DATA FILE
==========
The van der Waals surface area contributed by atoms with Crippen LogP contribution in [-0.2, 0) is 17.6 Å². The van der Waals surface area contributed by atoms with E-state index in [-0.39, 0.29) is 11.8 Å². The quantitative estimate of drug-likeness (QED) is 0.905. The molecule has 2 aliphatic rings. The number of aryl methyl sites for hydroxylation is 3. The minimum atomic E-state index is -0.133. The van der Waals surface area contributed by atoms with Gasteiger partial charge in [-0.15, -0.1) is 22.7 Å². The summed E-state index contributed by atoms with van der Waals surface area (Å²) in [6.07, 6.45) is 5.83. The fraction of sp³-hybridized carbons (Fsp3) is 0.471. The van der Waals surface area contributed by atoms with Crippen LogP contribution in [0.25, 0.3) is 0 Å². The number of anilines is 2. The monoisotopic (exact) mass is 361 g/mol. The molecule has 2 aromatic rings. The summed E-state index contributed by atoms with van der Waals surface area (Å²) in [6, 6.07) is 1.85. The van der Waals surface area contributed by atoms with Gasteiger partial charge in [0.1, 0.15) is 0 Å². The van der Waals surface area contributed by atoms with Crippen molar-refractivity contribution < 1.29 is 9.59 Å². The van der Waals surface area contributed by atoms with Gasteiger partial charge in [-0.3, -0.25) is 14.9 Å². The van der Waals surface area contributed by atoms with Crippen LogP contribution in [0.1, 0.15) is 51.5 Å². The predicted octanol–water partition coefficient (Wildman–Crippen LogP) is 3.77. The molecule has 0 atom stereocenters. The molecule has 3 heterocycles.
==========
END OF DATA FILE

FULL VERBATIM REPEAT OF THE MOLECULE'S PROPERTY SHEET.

The van der Waals surface area contributed by atoms with Crippen LogP contribution in [-0.2, 0) is 17.6 Å². The van der Waals surface area contributed by atoms with E-state index in [-0.39, 0.29) is 11.8 Å². The quantitative estimate of drug-likeness (QED) is 0.905. The molecule has 2 aliphatic rings. The number of aryl methyl sites for hydroxylation is 3. The minimum atomic E-state index is -0.133. The van der Waals surface area contributed by atoms with Gasteiger partial charge in [-0.15, -0.1) is 22.7 Å². The summed E-state index contributed by atoms with van der Waals surface area (Å²) in [6.07, 6.45) is 5.83. The fraction of sp³-hybridized carbons (Fsp3) is 0.471. The van der Waals surface area contributed by atoms with Crippen LogP contribution in [0.25, 0.3) is 0 Å². The number of anilines is 2. The monoisotopic (exact) mass is 361 g/mol. The molecule has 2 aromatic rings. The summed E-state index contributed by atoms with van der Waals surface area (Å²) in [6, 6.07) is 1.85. The van der Waals surface area contributed by atoms with Gasteiger partial charge in [0.1, 0.15) is 0 Å². The van der Waals surface area contributed by atoms with Crippen molar-refractivity contribution < 1.29 is 9.59 Å². The van der Waals surface area contributed by atoms with Gasteiger partial charge in [-0.3, -0.25) is 14.9 Å². The van der Waals surface area contributed by atoms with Crippen LogP contribution in [0.1, 0.15) is 51.5 Å². The predicted octanol–water partition coefficient (Wildman–Crippen LogP) is 3.77. The molecule has 0 atom stereocenters. The molecule has 3 heterocycles.